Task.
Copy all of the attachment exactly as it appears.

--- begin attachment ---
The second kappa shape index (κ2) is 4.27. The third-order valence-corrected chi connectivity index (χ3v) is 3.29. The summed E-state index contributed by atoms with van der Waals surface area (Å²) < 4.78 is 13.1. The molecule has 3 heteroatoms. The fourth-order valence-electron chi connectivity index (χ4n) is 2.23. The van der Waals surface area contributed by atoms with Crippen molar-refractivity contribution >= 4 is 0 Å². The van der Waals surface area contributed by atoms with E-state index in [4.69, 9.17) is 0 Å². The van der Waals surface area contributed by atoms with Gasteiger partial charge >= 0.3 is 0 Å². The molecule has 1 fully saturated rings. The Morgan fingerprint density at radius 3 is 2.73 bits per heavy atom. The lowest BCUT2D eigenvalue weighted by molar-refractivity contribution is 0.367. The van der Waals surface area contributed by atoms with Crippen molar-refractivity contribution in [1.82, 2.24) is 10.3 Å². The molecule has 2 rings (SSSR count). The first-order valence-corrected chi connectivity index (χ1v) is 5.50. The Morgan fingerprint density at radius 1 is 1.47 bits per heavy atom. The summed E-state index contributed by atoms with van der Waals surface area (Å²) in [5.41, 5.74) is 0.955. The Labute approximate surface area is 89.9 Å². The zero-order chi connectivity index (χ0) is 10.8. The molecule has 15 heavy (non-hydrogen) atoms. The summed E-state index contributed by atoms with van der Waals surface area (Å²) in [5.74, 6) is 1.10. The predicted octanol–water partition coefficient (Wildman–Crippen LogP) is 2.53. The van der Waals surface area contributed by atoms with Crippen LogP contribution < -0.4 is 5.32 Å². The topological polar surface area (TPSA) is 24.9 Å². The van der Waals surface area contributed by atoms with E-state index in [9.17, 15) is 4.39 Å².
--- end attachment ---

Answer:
The second kappa shape index (κ2) is 4.27. The third-order valence-corrected chi connectivity index (χ3v) is 3.29. The summed E-state index contributed by atoms with van der Waals surface area (Å²) < 4.78 is 13.1. The molecule has 3 heteroatoms. The fourth-order valence-electron chi connectivity index (χ4n) is 2.23. The van der Waals surface area contributed by atoms with Crippen molar-refractivity contribution >= 4 is 0 Å². The van der Waals surface area contributed by atoms with E-state index in [4.69, 9.17) is 0 Å². The van der Waals surface area contributed by atoms with Gasteiger partial charge >= 0.3 is 0 Å². The molecule has 1 fully saturated rings. The Morgan fingerprint density at radius 3 is 2.73 bits per heavy atom. The lowest BCUT2D eigenvalue weighted by molar-refractivity contribution is 0.367. The van der Waals surface area contributed by atoms with Crippen molar-refractivity contribution in [1.82, 2.24) is 10.3 Å². The molecule has 2 rings (SSSR count). The first-order valence-corrected chi connectivity index (χ1v) is 5.50. The Morgan fingerprint density at radius 1 is 1.47 bits per heavy atom. The summed E-state index contributed by atoms with van der Waals surface area (Å²) in [5.41, 5.74) is 0.955. The Labute approximate surface area is 89.9 Å². The zero-order chi connectivity index (χ0) is 10.8. The molecule has 15 heavy (non-hydrogen) atoms. The summed E-state index contributed by atoms with van der Waals surface area (Å²) in [5.74, 6) is 1.10. The predicted octanol–water partition coefficient (Wildman–Crippen LogP) is 2.53. The van der Waals surface area contributed by atoms with Crippen LogP contribution < -0.4 is 5.32 Å². The topological polar surface area (TPSA) is 24.9 Å². The van der Waals surface area contributed by atoms with E-state index in [9.17, 15) is 4.39 Å².